RE: U.S. Federal Goverment's Data Reference Model (DRM) XML Sc
Thanks for the information, Irene.
So if you are seeing the betas now, procurement catches up in say three years,
implementations appear at the earliest, two years after that.
At five years ahead, the costs for this won't be seen until the first
half of the first term of the next administration. And that is definitely
synonymous with Federal.
That doesn't answer the questions of what we do with the rdf:id that we wouldn't do
with another semantic for an id. Let's talk for a minute about the impact
of costing systems using these specs. Remember, it's useful to have
an RFP say "Comply with" without some means of showing how to comply
GJXML is a good example. Today the RFP says "comply with"
and then leaves it to the local procuring agency to figure out how to determine
compliance. The GJX... IEP is better because it requires the actual subset work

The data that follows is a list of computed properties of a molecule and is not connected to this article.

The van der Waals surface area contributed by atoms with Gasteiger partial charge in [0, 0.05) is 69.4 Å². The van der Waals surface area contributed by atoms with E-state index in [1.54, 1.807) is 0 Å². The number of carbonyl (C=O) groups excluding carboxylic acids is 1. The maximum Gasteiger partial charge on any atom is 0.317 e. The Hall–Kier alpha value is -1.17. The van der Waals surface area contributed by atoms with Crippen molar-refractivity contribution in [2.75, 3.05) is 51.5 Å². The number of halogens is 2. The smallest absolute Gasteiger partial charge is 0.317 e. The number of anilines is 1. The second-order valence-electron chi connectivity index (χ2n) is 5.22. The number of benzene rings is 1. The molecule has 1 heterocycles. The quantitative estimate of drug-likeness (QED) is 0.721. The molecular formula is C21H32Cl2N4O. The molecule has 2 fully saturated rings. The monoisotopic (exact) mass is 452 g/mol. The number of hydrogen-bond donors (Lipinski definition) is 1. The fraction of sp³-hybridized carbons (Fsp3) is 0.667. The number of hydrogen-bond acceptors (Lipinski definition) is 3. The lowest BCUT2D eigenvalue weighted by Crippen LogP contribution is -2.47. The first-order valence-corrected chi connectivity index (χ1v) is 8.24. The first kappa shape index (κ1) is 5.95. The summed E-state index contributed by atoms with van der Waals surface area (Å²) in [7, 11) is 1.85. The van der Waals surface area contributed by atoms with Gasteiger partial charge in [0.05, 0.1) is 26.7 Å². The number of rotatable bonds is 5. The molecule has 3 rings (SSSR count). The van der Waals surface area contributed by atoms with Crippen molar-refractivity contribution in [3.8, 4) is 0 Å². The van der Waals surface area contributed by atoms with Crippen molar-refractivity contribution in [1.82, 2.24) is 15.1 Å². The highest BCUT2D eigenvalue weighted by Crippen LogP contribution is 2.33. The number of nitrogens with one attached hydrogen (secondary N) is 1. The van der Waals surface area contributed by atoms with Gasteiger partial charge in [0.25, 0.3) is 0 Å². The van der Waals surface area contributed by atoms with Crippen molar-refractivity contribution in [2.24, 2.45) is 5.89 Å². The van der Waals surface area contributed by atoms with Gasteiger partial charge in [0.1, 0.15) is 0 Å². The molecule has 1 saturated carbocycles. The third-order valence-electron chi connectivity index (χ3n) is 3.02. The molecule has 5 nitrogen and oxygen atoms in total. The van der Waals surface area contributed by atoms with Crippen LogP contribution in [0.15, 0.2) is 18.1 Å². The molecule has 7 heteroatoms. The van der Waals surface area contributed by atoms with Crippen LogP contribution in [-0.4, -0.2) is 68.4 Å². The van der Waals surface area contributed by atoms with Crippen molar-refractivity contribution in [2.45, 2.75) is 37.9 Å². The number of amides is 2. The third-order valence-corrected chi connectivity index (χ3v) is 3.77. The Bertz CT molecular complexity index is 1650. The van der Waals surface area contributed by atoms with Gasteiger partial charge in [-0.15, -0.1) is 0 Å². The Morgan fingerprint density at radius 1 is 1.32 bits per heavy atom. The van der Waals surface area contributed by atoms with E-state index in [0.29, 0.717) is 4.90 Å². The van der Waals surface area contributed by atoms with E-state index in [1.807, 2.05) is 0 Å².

to be performed, a URI-identified instance of the schema to be produced
as a Reference Schema, and possibly, the agency or State level instance
of that. Now we have a definition (eg, incident-AL.xsd) that can be cited
and validated. Note carefully: every one of these processes is bid
at consultant rates every time the customer asks for it. Until the agency-
selected IEP emerges, the system procured remains in implementation
phase and does not cutover to live operations.
How long will an agency wait before the system goes live? Answer:
about six to 12 months, but usually less than a year. Local budgets
and political priorities won't take the pressure of long rollouts.
The world is festering with meta-specs. They are decidedly expensive
items to chuck into an RFP.
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